Imagine working your 40 hour work week, and then being asked to hand over your paycheck to charity.
What are you feeling right now? I bet it’s similar to what most artists feel every time someone asks us to donate to this week’s charitable event.
This occurrence is an epidemic here in Savannah.
I’m entering my eighth year living and working in the Hostess City. Before the Southeast, I lived in the rustbelt of Ohio, steeped in a mighty work ethic. I moved to Los Angeles where I watched dreams happen during a fast paced 12 to 16 hour workday in the film industry. I worked hard to make time to make art.
Once I was asked to design a theater set for free in LA. After much negotiation, the theater group made me a member and I performed comedy a few times in exchange. I appreciated the mutual respect of my time and creativity. It seemed to benefit both parties.
And then I moved to Savannah.
I watched the city in the shadows during my first year here, wondering where I fit in, whether I would find success again and how I would replace my design crew. It hasn’t been easy and until the last two years, I felt really under-appreciated. I know we’re all in control of our self-worth, but getting paid a quarter of what you were making before is a major downgrade.
Entering my second and third year…I kid you not, this is what I was asked weekly: “Oh, you’re an artist? Will you donate a piece of your artwork to our non-profit benefit?”
I started staring in the mirror wondering if I looked like a millionaire. Do I look like I’m in my 70’s, retired with an amazing financial portfolio? Do I look like a bored hobbyist? What the hell?
This went on and on until I finally used Facebook to vent about being asked to donate my artwork. I was shaking and really nervous that I’d just become another asshole on social media. Then people responded and other artists agreed. Friends who run major non-profits posted things like, “I guess I never thought about it that way.”
If you’ve never thought about it before, here’s what I suggest you never say to a professional artist when asking for free art.
“It will be great for your resume.”
My friend, who is a well-established photographer in his 70’s with credits including National Geographic, recently told me someone said to him, “It will be great for your resume.”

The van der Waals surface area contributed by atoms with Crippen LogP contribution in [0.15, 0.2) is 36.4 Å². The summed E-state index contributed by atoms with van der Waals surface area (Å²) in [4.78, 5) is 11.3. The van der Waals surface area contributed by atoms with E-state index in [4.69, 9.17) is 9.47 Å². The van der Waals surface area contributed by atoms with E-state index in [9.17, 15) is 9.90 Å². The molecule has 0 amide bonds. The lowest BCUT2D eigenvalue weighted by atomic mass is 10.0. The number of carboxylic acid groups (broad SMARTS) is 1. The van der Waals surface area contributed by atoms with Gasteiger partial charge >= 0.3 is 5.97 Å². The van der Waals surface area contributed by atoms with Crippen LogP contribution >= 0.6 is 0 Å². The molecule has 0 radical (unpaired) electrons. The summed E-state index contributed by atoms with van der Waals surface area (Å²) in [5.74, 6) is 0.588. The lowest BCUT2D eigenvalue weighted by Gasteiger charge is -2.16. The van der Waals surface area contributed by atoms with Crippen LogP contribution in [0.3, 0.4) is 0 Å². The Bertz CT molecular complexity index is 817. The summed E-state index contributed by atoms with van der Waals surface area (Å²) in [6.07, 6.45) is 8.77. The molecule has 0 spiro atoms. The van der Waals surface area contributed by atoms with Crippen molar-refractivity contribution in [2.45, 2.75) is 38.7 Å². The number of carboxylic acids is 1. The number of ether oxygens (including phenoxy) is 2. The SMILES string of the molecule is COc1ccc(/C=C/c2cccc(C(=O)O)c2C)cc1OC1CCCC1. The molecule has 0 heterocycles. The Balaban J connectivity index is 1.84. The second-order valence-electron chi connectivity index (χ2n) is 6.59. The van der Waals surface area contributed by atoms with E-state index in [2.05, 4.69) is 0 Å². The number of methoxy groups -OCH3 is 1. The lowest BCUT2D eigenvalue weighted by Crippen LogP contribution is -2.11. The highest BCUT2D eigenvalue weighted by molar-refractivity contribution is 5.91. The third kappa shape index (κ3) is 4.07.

My response: I don’t have ”Free Giveaways” on my resume. Artists will appreciate it if you look at their portfolio, experience and resume before you ask them to donate something that took 40 hours or more to make.
“It will give you great exposure.”
My response: I understand your nonprofit is really important to you, but giving my artwork away is not giving me positive exposure. Having a collection of my work on display in a museum or gallery will give me great exposure.
“But, it’s for a great cause…”
My response: Tugging at my heartstrings is not going to change my mind.
If you think I’m being mean, think again. It takes someone with guts and sympathy to stop this madness.
Artists are extremely sensitive. I cannot think of one artist I know who doesn’t care deeply about animal welfare, education, the environment, injustice, equal rights, etc. We became artists because we want to express what we see and feel by explaining ourselves in colors and textures on canvas. It’s easier to make a brushstroke than discuss a thought at a dinner party.
For the non-artist, it may be a disreputable occupation in your eyes. Please realize, we are working our fingers to the bone trying to become successful artists with a lucrative brand. Success can be defined in terms of reputation, but it also means money. Artists want houses, cars, retirement portfolios and even a vacation once in awhile. We are just like you except we may dress weird, dislike social interaction and want to be in our studios full time.
ARTISTS: Next time someone asks you to donate your artwork, try replying like this:
“As much as I love the________, I just cannot afford to give away paintings. It’s equivalent to my monthly car payment or rent! A suggestion: Other galleries and organizations have switched to a 50/50 division of profits between the artist and a charity. That way, the artist can get paid along with the cause.”
I recently met Peter Roberts, a local artist and the Gallery Director at Location Gallery. I attended one of the gallery’s opening receptions and to my surprise, realized he is using this business model.
I asked him, “What made you decide to have a 50/50 cause/artist business model?”
This is what he told me: “Austin (of Austin Hill Realty) is very philanthropic and I am community/volunteer driven, so this idea was a mutual progression. Location Gallery gives 50% back to artists and the net profits (after expenses) to a local non-profit, which can range anywhere from 30% – 40% of [the] overall total. We are very mindful of keeping expenses low to get the maximum donation for the non-profit. The shows also give non-profits a platform to reach an audience that may not know their mission yet. We try to sensibly pair the non-profit with each show so that the artists, patrons and participants connect in a more meaningful way.”
One day, I hope to be wealthy enough to give away stuff. Statistically, I may be dead first (though I hope not).
Please, charitable organizations of Savannah, for the love of your sweet tea and blessings, can we all work together to benefit both the arts and your causes?